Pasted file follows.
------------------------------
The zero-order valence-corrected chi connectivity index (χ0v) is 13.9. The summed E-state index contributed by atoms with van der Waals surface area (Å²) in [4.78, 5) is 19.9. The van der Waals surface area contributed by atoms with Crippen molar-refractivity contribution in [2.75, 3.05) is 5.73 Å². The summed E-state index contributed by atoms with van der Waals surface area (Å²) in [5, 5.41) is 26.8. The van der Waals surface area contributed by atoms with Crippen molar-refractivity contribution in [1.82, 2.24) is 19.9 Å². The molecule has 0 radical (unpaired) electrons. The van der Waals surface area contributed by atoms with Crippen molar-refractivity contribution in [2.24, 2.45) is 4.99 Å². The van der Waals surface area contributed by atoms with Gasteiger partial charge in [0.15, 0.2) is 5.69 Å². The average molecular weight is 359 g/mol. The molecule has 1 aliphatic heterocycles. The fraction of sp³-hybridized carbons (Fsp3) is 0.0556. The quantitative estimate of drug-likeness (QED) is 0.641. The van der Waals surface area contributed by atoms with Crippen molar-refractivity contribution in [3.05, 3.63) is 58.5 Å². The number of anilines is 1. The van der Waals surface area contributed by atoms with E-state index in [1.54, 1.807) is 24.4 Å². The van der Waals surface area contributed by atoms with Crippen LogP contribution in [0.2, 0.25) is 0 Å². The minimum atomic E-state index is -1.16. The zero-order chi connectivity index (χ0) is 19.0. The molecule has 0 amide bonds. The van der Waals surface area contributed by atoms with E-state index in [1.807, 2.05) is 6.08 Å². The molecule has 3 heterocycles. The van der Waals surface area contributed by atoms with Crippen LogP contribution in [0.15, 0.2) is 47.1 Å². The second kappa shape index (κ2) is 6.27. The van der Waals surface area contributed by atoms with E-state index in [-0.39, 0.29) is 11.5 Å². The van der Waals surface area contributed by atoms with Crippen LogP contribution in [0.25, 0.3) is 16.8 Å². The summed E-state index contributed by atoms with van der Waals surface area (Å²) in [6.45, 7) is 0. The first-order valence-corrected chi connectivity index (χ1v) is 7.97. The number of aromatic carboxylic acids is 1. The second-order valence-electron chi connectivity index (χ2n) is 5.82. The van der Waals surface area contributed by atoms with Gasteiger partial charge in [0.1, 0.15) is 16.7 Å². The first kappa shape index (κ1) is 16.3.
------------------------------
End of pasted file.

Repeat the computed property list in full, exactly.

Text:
The zero-order valence-corrected chi connectivity index (χ0v) is 13.9. The summed E-state index contributed by atoms with van der Waals surface area (Å²) in [4.78, 5) is 19.9. The van der Waals surface area contributed by atoms with Crippen molar-refractivity contribution in [2.75, 3.05) is 5.73 Å². The summed E-state index contributed by atoms with van der Waals surface area (Å²) in [5, 5.41) is 26.8. The van der Waals surface area contributed by atoms with Crippen molar-refractivity contribution in [1.82, 2.24) is 19.9 Å². The molecule has 0 radical (unpaired) electrons. The van der Waals surface area contributed by atoms with Crippen molar-refractivity contribution in [2.24, 2.45) is 4.99 Å². The van der Waals surface area contributed by atoms with Gasteiger partial charge in [0.15, 0.2) is 5.69 Å². The average molecular weight is 359 g/mol. The molecule has 1 aliphatic heterocycles. The fraction of sp³-hybridized carbons (Fsp3) is 0.0556. The quantitative estimate of drug-likeness (QED) is 0.641. The van der Waals surface area contributed by atoms with Crippen molar-refractivity contribution in [3.05, 3.63) is 58.5 Å². The number of anilines is 1. The van der Waals surface area contributed by atoms with E-state index in [1.54, 1.807) is 24.4 Å². The van der Waals surface area contributed by atoms with Crippen LogP contribution in [0.2, 0.25) is 0 Å². The minimum atomic E-state index is -1.16. The zero-order chi connectivity index (χ0) is 19.0. The molecule has 0 amide bonds. The van der Waals surface area contributed by atoms with E-state index in [1.807, 2.05) is 6.08 Å². The molecule has 3 heterocycles. The van der Waals surface area contributed by atoms with Crippen LogP contribution in [0.15, 0.2) is 47.1 Å². The second kappa shape index (κ2) is 6.27. The van der Waals surface area contributed by atoms with E-state index in [-0.39, 0.29) is 11.5 Å². The van der Waals surface area contributed by atoms with Crippen LogP contribution in [0.25, 0.3) is 16.8 Å². The summed E-state index contributed by atoms with van der Waals surface area (Å²) in [6.45, 7) is 0. The first-order valence-corrected chi connectivity index (χ1v) is 7.97. The number of aromatic carboxylic acids is 1. The second-order valence-electron chi connectivity index (χ2n) is 5.82. The van der Waals surface area contributed by atoms with Gasteiger partial charge in [0.1, 0.15) is 16.7 Å². The first kappa shape index (κ1) is 16.3.